We understand the process prior to commencing study with us can be daunting, with many unanswered questions. This is why we've compiled the questions we're most commonly asked by prospective students. The information below may be subject to change but we update this regularly.

  • Unbonded medical places

    • This is the standard entry category. These places have no bonding or scholarships attached to them.
    • Unbonded medical places are offered to Australian citizens, Australian permanent residents and New Zealand citizens.

    Bonded medical places

    • Places under the Bonded Medical Program (BMP) are only available to Australian citizens and Australian permanent residents.
    • Applicants who accept a place in this category will be bonded to areas of workforce shortage. They will be required to work in an area of workforce shortage for their chosen speciality. The Australian Government has indicated that outer metropolitan and rural areas are the most likely locations.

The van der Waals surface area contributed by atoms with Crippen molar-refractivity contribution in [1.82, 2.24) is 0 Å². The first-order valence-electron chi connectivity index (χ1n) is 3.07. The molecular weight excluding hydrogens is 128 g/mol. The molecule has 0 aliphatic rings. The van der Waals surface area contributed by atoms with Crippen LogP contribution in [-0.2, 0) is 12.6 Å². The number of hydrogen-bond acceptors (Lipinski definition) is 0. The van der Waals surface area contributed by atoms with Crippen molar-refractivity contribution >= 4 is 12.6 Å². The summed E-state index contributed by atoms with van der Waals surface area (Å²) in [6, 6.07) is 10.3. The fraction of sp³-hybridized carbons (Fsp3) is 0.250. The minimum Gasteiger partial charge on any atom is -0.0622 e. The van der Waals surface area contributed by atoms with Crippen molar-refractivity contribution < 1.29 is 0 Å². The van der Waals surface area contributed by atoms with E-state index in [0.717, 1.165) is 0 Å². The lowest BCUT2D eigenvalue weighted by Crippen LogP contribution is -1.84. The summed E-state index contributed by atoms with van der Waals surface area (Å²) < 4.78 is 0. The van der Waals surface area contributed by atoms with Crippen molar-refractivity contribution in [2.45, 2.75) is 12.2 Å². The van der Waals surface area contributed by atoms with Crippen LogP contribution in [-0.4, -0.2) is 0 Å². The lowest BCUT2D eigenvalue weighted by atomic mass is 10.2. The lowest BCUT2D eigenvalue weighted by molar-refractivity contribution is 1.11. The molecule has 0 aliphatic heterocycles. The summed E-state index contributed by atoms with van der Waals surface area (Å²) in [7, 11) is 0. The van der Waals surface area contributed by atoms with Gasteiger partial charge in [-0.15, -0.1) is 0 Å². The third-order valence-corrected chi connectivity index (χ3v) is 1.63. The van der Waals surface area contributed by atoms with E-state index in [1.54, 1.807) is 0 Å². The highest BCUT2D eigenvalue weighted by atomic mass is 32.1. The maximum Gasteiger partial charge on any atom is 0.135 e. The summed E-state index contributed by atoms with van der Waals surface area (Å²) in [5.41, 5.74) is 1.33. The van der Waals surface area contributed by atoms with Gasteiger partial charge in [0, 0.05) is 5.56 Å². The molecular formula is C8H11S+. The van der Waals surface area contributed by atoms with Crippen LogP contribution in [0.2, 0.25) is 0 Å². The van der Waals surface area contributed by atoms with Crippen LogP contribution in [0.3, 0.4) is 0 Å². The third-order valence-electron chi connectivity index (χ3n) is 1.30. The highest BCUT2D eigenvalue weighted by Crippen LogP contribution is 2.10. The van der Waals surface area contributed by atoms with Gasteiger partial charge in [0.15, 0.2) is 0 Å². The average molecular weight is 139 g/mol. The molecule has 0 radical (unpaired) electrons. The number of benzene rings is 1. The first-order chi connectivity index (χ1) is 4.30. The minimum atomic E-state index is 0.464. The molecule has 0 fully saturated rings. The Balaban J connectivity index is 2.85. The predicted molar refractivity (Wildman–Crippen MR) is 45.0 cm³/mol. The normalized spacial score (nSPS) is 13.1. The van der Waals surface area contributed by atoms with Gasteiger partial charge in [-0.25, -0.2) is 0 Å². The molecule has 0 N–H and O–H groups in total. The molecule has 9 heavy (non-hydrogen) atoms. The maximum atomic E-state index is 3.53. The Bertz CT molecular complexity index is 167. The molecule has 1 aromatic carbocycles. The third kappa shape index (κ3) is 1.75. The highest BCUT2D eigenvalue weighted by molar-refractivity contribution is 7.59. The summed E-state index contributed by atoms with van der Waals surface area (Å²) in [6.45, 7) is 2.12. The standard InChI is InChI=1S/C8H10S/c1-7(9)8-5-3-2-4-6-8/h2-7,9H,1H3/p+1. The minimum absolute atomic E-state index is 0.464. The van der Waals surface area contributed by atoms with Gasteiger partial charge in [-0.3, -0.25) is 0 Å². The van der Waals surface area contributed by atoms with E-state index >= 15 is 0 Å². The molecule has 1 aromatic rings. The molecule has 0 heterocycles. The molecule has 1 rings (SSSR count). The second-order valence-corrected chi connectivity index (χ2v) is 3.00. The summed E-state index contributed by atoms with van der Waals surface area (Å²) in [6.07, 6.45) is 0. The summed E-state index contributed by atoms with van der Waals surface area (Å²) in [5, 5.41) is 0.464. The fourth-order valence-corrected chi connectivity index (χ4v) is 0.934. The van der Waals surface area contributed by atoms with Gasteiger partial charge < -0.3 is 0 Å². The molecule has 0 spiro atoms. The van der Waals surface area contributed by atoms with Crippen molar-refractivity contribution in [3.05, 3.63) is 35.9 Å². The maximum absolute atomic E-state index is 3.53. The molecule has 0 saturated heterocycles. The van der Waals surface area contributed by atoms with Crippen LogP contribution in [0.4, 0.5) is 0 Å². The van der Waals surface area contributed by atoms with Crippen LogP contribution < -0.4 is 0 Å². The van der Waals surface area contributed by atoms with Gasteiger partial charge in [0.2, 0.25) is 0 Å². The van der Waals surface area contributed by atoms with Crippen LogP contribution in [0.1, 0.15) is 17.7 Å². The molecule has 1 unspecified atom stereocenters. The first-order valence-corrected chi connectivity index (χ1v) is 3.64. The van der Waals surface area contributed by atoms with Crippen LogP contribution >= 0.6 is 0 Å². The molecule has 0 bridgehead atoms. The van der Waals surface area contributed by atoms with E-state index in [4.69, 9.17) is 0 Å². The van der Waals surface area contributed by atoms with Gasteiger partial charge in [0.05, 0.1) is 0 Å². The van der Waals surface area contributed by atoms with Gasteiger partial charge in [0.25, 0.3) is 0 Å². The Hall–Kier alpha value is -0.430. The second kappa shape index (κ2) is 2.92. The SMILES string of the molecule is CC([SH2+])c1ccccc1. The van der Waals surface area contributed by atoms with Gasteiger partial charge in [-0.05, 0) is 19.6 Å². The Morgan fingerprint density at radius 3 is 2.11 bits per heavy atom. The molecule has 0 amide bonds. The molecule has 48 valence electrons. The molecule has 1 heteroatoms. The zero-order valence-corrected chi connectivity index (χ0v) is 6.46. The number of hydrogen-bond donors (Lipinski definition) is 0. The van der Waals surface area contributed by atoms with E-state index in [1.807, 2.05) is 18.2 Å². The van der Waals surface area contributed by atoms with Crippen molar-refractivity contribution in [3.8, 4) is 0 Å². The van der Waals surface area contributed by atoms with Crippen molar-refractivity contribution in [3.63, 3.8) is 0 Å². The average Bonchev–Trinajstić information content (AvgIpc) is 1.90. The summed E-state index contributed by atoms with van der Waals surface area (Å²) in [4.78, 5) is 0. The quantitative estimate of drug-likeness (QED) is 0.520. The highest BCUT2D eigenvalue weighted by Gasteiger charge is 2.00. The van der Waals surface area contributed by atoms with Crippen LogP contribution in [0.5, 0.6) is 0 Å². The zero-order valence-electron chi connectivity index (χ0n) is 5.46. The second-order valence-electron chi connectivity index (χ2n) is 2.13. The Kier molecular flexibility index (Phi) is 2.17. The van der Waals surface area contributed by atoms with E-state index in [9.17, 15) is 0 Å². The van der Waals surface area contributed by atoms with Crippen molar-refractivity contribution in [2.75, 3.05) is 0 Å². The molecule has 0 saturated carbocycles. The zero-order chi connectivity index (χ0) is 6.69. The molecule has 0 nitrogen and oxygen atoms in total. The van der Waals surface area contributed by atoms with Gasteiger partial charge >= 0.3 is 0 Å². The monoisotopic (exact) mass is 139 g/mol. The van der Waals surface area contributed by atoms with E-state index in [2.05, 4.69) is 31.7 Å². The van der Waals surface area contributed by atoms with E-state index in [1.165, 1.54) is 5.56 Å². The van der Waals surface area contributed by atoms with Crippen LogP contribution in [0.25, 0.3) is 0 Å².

Information about benefits and participant obligations under the Bonded Medical Program are available on the Bonded Medical Program website.

  • The Australian Government requires that Australian universities, including UNSW, allocate 28.5% of Commonwealth Supported Places (CSP) as bonded medical program places (BMP). Once allocated, a bonded medical placement offer cannot be reviewed.

    However, changes to student numbers at the beginning of Term 1 may result in UNSW changing some bonded offers to unbonded offers. This process occurs automatically, and students cannot apply. Only students affected by this change will be notified during Week 2 of Term 1. These unbonded places are offered to the top-ranking bonded students until the allocation is exhausted.